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9/4/2014
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6 Ways To Lose The Tech 20

Succumbed to the freshman 15's sequel? It's time to drop the Red Bull and Doritos and get a move on.
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(Image: SRxA's Word on Health)
(Image: SRxA's Word on Health)

Can working in IT make you fat? If the majority of your workday is spent in a chair, then it's entirely possible.

In fact, according to an article in Men's Health, "Sentenced to the Chair," a worker who stands all day (think store clerks) burns about 1,500 calories while on the job, while a person sitting behind a desk expends about 1,000 calories.

After only eight months of starting sedentary work, a person will gain an average of 16 pounds, according to the Men's Health article, citing research from the University of North Carolina at Wilmington.

And that's the average office worker in the average cube farm.

If you're lucky enough to work at one of Silicon Valley's celebrated corporate campuses, you're tempted by 24x7 access to all the food you can eat, for free or at significantly reduced prices. For example, the chefs employed by Google cook nearly 2 million pounds of meat per year, according to Thrillist, which highlights the "13 Companies With the Best Food Perks." At the Facebook campus, you score three free meals a day, five days a week, and your dining options on the main campus include two cafes, a BBQ shack, a burger bar, a pizzeria, a taqueria, a sweet shop... oh, and the obligatory salad cafe.

If that weren't enough, stress is known to cause weight gain. Anyone working in IT or tech claiming to not be stressed out is likely either lying or crazy.

Meanwhile, a growing body of research is showing that the negative effects of sitting all day at work can't simply be ameliorated by an evening gym workout. If you're spending eight hours or more sitting at a desk, your body is going through all manner of physiological changes that not only increase the chances of weight gain, but could actually take years off your life.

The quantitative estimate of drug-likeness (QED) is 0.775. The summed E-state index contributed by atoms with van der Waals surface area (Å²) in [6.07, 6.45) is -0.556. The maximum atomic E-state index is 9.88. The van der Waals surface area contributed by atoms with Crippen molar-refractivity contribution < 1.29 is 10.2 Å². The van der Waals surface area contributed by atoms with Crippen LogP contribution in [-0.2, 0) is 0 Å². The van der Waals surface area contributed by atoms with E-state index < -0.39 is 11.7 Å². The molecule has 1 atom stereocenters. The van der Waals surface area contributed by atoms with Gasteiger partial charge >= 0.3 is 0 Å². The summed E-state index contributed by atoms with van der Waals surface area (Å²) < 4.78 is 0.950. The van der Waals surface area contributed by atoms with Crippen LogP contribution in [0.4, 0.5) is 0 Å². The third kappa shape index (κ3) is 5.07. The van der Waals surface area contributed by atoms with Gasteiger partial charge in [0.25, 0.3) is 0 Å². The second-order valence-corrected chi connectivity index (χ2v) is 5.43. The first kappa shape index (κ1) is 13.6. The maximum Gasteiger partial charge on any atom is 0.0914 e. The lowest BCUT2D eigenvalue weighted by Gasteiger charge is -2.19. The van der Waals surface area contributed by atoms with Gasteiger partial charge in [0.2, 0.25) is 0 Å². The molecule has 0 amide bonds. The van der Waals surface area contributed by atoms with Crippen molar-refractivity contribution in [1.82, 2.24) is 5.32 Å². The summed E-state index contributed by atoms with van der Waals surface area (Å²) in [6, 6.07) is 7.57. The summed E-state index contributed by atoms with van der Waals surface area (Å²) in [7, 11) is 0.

So what's a desk-bound IT professional to do? Here are six tips to help you beat the Tech 20. Once you've scrolled through the slides, drop by the comments section, and tell us which methods you think will work best for you. While you're at it, give us your own tips and tricks for keeping the forces of gravity at bay.

Susan Nunziata works closely with the site's content team and contributors to guide topics, direct strategies, and pursue new ideas, all in the interest of sharing practicable insights with our community. Nunziata was most recently Director of Editorial for ... View Full Bio

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KennethS926
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KennethS926,
User Rank: Apprentice
9/4/2014 | 9:31:37 AM
Moving tip
Stepping away from your desk can be hard to remember if you're arms deep in debugging, or working on a report for the CEO. I set up a timer on my desktop using an online timer to go off every 20 minutes. That way I can give my eyeballs a break from the screen and also get up and walk around the office for a few minutes to stretch my muscles and my mind. 
Alison_Diana
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Alison_Diana,
User Rank: Author
9/4/2014 | 10:38:21 AM
Standing Desks
I don't have one -- and really, really don't want one -- but several friends swear by their standing desks. In most cases, they have both a regular desk (with chair) and a standing desk. Usually, they began by alternating between the two, and now spend most of their workday at the standing desk. One friend and former colleague, who lost a lot of weight, much prefers the standing desk and, I believe, no longer uses his traditional desk at all.

 
Susan Fourtané
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Susan Fourtané,
User Rank: Ninja
9/4/2014 | 10:48:56 AM
Re: Moving tip
Kenneth, 

Super fantastic tip. :) That keeps you not only moving your muscles and eyeballs in a short healthy break but also keeps you efficient for longer time during your workday as your mind gets relaxed, then it gets less tired. 

Before, I used to bring the teapot to my desk. Then, I started to leave it in the kitchen to force myself to stand up and go to refill my cup. 

At some point, too, I started collecting apps similar to the one you have. All apps to take little breaks, which many times you don't do, otherwise. 

There are some five-minute exercise apps that I also use as mini-breaks. I have downloaded them from the AppStore and they are great. :D I have a 15-minute yoga routine for a longer break, and a meditation app for a 5 or 10 minute meditation break. All in all, I can get a 40 minute exercise routine at the end without moving far from my desk and taking only short breaks. :) 

There are some exercises designed for people who work in an office. They can be done without moving from your desk. 

-Susan

 
Rich Krajewski
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Rich Krajewski,